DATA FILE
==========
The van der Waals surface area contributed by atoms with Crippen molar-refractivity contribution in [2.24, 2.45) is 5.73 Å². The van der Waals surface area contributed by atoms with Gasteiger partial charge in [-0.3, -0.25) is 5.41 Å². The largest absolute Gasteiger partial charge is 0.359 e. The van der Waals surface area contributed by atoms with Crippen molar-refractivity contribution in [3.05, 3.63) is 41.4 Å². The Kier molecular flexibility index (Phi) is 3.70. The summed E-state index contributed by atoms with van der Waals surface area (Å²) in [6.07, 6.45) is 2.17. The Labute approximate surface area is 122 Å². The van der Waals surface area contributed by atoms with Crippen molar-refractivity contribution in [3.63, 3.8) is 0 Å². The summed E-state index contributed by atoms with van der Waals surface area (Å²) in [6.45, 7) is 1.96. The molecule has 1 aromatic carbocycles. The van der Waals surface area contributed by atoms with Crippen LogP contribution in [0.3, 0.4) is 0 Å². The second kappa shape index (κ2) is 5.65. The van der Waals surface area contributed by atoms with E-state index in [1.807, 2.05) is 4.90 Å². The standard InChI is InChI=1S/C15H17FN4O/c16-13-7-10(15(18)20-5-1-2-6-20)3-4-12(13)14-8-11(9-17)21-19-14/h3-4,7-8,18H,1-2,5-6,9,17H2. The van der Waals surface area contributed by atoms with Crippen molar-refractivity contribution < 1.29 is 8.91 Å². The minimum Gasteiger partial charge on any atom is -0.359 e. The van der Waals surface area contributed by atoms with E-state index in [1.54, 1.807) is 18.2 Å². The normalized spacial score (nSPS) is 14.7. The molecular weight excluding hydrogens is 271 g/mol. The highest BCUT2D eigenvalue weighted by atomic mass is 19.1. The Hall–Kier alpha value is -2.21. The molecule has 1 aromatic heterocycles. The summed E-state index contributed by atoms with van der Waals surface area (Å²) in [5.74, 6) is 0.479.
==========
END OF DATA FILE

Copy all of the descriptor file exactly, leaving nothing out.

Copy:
The van der Waals surface area contributed by atoms with Crippen molar-refractivity contribution in [2.24, 2.45) is 5.73 Å². The van der Waals surface area contributed by atoms with Gasteiger partial charge in [-0.3, -0.25) is 5.41 Å². The largest absolute Gasteiger partial charge is 0.359 e. The van der Waals surface area contributed by atoms with Crippen molar-refractivity contribution in [3.05, 3.63) is 41.4 Å². The Kier molecular flexibility index (Phi) is 3.70. The summed E-state index contributed by atoms with van der Waals surface area (Å²) in [6.07, 6.45) is 2.17. The Labute approximate surface area is 122 Å². The van der Waals surface area contributed by atoms with Crippen molar-refractivity contribution in [3.63, 3.8) is 0 Å². The summed E-state index contributed by atoms with van der Waals surface area (Å²) in [6.45, 7) is 1.96. The molecule has 1 aromatic carbocycles. The van der Waals surface area contributed by atoms with Crippen LogP contribution in [0.3, 0.4) is 0 Å². The second kappa shape index (κ2) is 5.65. The van der Waals surface area contributed by atoms with E-state index in [1.807, 2.05) is 4.90 Å². The standard InChI is InChI=1S/C15H17FN4O/c16-13-7-10(15(18)20-5-1-2-6-20)3-4-12(13)14-8-11(9-17)21-19-14/h3-4,7-8,18H,1-2,5-6,9,17H2. The van der Waals surface area contributed by atoms with Crippen molar-refractivity contribution < 1.29 is 8.91 Å². The minimum Gasteiger partial charge on any atom is -0.359 e. The van der Waals surface area contributed by atoms with E-state index in [1.54, 1.807) is 18.2 Å². The normalized spacial score (nSPS) is 14.7. The molecular weight excluding hydrogens is 271 g/mol. The highest BCUT2D eigenvalue weighted by atomic mass is 19.1. The Hall–Kier alpha value is -2.21. The molecule has 1 aromatic heterocycles. The summed E-state index contributed by atoms with van der Waals surface area (Å²) in [5.74, 6) is 0.479.